Uniforms are usually conceived for public appearances; in the semi-private space of the house, however, people – and especially men – still wear a uniform, but of another kind: what happens here is another kind of performance, where to balance authenticity, self-construction and awareness, and the message to communicate to the people coming to visit. In both cases, the home becomes a stage, where dresses especially designed for the house are the essential props for the success of the act.
Banyans – nightgowns or, to use the fashionable french expression, Robe de Chambre – became very popular in the second half of 17th century; they were used by rich merchants and by members of the aristocracy, and very soon acquired a highly emblematic value, becoming the uniform of the intellectual. In fact, many authors refer in their writings to their ‘dear robe de chambre’. Not only mentioning them in writings, men of letters often decide to be depicted in portraits wearing their banyans. The robe de chambre is regarded as a tool for the exercise of intellectual faculties, and as a tool it has to be comfortable, allowing movement, and large enough to favour the freedom of the body – as well as of the mind. Banyans seem to go out of fashion around 1870, this being confirmed by the quantity of caricatures portraying men of letters in their excessive and lavish nightgown.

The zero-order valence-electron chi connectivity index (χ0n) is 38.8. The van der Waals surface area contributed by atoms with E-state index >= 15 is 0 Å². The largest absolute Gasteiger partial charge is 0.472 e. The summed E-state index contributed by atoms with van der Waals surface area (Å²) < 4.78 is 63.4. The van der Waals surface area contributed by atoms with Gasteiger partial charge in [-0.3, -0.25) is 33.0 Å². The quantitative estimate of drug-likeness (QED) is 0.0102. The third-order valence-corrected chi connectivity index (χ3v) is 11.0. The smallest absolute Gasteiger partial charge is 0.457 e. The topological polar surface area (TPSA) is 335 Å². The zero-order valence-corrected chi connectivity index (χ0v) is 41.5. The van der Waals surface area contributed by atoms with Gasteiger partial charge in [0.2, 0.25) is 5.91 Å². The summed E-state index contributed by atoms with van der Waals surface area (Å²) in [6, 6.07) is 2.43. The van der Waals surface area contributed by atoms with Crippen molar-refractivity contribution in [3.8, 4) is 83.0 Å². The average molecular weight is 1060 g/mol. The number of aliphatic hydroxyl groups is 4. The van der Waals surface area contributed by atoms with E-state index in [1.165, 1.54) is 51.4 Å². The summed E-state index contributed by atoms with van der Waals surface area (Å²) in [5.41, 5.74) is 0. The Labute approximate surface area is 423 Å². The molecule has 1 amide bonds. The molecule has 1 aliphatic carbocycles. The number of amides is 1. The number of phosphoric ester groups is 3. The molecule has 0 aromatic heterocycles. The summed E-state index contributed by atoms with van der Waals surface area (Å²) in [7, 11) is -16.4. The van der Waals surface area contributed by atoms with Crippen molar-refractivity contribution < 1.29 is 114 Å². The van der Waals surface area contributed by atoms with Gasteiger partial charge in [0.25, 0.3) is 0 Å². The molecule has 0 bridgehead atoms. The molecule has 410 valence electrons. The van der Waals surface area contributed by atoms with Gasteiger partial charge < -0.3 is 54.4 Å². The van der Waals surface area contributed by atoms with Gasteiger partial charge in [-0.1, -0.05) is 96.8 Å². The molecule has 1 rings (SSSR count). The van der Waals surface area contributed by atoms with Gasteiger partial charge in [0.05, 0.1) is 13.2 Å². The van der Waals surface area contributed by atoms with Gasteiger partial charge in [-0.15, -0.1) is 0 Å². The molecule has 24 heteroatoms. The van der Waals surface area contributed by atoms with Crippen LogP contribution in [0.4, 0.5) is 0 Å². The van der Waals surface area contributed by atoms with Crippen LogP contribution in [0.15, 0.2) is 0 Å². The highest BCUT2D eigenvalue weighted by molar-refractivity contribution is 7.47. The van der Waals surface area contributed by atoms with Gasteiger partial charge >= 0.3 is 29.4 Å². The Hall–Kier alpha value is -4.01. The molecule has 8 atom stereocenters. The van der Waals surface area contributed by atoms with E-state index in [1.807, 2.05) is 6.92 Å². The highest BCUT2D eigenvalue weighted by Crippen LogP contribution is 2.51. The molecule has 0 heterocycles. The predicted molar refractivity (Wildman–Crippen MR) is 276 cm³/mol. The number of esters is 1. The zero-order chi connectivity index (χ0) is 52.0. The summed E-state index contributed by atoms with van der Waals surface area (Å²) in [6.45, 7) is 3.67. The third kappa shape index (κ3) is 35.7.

The changing nature of the intellectual goes hand in hand with the change in shape of dressing gowns. The rigorous son of the Enlightenment is replaced by the tormented soul of the romantic and followed by the disillusioned and ‘deeply superficial’ dandy. Born between the avenues and the mirrors of the new metropolis, the new intellectuals are extremely interested in their appearance, which has become both their otium and their negotium, and this undoubtedly weighed on the direction taken by men’s fashion from the beginning of the nineteenth century onwards. This is true also for the shape and construction of banyans and home attire in general.
The beginning of the nineteenth century has been appointed as the period of the so-called ‘Great Masculine Renunciation’. Even if greatly problematic, this definition is useful to understand the higher degree of separation between private and public spaces, and the different frames of consumption of these spheres. In this period, the adoption of the three-piece suit in plain colours for public life is opposed by a freer consumption of fashion inside domestic spaces. While conforming to the fashionable cut of popular redingotes, banyans kept being made in colourful and rich textiles, either velvets, printed silks or cottons, demonstrating the underlying need for men to experiment with prints and textures.
Instead of talking about a ‘renunciation’, it is more suitable to talk about a move to a subtler way of experiencing fashion, both in the shaping of the self and in the social performance, that was to delineate a new masculinity. Even home is then a place in which to negotiate an identity in definition, responding to growing anxieties coming from the outer world. Banyans, in their construction and design, speak of a changing relationship between identity and appearance, conveyed by the shape of the body, which had to be effortlessly perfect in every place and at every degree of privacy.